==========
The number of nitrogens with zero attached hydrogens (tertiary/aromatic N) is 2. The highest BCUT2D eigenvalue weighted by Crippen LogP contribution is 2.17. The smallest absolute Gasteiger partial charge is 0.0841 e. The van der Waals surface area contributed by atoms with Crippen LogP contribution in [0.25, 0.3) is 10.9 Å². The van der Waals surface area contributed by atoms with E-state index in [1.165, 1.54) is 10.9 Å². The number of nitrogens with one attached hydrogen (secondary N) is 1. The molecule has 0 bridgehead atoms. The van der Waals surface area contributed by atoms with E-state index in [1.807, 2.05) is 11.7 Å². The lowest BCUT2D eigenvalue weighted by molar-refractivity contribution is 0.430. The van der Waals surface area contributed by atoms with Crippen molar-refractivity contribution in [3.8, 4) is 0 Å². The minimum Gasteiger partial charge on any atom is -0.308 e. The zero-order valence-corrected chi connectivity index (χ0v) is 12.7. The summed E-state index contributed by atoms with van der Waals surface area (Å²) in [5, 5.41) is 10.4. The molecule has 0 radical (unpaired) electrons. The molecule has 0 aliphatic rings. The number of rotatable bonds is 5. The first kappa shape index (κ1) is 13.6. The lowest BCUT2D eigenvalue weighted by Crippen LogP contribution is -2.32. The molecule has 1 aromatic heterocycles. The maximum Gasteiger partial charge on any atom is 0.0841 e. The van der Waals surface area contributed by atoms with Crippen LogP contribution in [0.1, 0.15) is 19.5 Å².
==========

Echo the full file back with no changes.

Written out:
The number of nitrogens with zero attached hydrogens (tertiary/aromatic N) is 2. The highest BCUT2D eigenvalue weighted by Crippen LogP contribution is 2.17. The smallest absolute Gasteiger partial charge is 0.0841 e. The van der Waals surface area contributed by atoms with Crippen LogP contribution in [0.25, 0.3) is 10.9 Å². The van der Waals surface area contributed by atoms with E-state index in [1.165, 1.54) is 10.9 Å². The number of nitrogens with one attached hydrogen (secondary N) is 1. The molecule has 0 bridgehead atoms. The van der Waals surface area contributed by atoms with E-state index in [1.807, 2.05) is 11.7 Å². The lowest BCUT2D eigenvalue weighted by molar-refractivity contribution is 0.430. The van der Waals surface area contributed by atoms with Crippen molar-refractivity contribution in [3.8, 4) is 0 Å². The minimum Gasteiger partial charge on any atom is -0.308 e. The zero-order valence-corrected chi connectivity index (χ0v) is 12.7. The summed E-state index contributed by atoms with van der Waals surface area (Å²) in [5, 5.41) is 10.4. The molecule has 0 radical (unpaired) electrons. The molecule has 0 aliphatic rings. The number of rotatable bonds is 5. The first kappa shape index (κ1) is 13.6. The lowest BCUT2D eigenvalue weighted by Crippen LogP contribution is -2.32. The molecule has 1 aromatic heterocycles. The maximum Gasteiger partial charge on any atom is 0.0841 e. The van der Waals surface area contributed by atoms with Crippen LogP contribution in [0.1, 0.15) is 19.5 Å².